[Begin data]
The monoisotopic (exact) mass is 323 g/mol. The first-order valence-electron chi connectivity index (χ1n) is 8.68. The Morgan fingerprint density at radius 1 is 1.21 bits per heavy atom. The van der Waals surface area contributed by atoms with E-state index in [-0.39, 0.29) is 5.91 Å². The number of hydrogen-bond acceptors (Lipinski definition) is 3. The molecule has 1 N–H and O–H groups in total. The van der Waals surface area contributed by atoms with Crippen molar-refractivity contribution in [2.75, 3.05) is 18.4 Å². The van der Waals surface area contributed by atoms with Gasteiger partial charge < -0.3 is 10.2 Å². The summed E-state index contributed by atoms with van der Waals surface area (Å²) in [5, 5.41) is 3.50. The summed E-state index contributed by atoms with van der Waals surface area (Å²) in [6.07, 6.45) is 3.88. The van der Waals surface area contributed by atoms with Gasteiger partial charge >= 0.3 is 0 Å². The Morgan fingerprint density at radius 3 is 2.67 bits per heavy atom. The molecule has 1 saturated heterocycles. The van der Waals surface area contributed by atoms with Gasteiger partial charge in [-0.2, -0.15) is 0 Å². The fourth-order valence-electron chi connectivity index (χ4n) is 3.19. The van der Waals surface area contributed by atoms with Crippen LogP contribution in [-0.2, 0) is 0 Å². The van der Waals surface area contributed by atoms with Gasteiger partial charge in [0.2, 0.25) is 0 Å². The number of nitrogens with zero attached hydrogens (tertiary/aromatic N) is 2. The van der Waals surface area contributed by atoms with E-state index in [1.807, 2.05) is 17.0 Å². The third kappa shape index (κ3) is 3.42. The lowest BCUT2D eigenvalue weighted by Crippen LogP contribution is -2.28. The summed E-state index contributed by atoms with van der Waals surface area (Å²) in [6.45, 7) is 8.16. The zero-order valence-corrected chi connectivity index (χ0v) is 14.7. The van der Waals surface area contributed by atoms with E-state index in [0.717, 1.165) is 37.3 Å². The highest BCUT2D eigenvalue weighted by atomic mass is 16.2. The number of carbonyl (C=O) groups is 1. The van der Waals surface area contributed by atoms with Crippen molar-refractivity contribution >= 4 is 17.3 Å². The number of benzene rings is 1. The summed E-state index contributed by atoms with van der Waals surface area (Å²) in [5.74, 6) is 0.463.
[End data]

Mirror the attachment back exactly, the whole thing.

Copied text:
The monoisotopic (exact) mass is 323 g/mol. The first-order valence-electron chi connectivity index (χ1n) is 8.68. The Morgan fingerprint density at radius 1 is 1.21 bits per heavy atom. The van der Waals surface area contributed by atoms with E-state index in [-0.39, 0.29) is 5.91 Å². The number of hydrogen-bond acceptors (Lipinski definition) is 3. The molecule has 1 N–H and O–H groups in total. The van der Waals surface area contributed by atoms with Crippen molar-refractivity contribution in [2.75, 3.05) is 18.4 Å². The van der Waals surface area contributed by atoms with Gasteiger partial charge < -0.3 is 10.2 Å². The summed E-state index contributed by atoms with van der Waals surface area (Å²) in [5, 5.41) is 3.50. The summed E-state index contributed by atoms with van der Waals surface area (Å²) in [6.07, 6.45) is 3.88. The van der Waals surface area contributed by atoms with Gasteiger partial charge >= 0.3 is 0 Å². The Morgan fingerprint density at radius 3 is 2.67 bits per heavy atom. The molecule has 1 saturated heterocycles. The van der Waals surface area contributed by atoms with Gasteiger partial charge in [-0.2, -0.15) is 0 Å². The fourth-order valence-electron chi connectivity index (χ4n) is 3.19. The van der Waals surface area contributed by atoms with Crippen LogP contribution in [-0.2, 0) is 0 Å². The van der Waals surface area contributed by atoms with Gasteiger partial charge in [0.2, 0.25) is 0 Å². The number of nitrogens with zero attached hydrogens (tertiary/aromatic N) is 2. The van der Waals surface area contributed by atoms with E-state index in [1.807, 2.05) is 17.0 Å². The third kappa shape index (κ3) is 3.42. The lowest BCUT2D eigenvalue weighted by Crippen LogP contribution is -2.28. The summed E-state index contributed by atoms with van der Waals surface area (Å²) in [6.45, 7) is 8.16. The zero-order valence-corrected chi connectivity index (χ0v) is 14.7. The van der Waals surface area contributed by atoms with E-state index in [0.717, 1.165) is 37.3 Å². The highest BCUT2D eigenvalue weighted by atomic mass is 16.2. The number of carbonyl (C=O) groups is 1. The van der Waals surface area contributed by atoms with Crippen molar-refractivity contribution >= 4 is 17.3 Å². The number of benzene rings is 1. The summed E-state index contributed by atoms with van der Waals surface area (Å²) in [5.74, 6) is 0.463.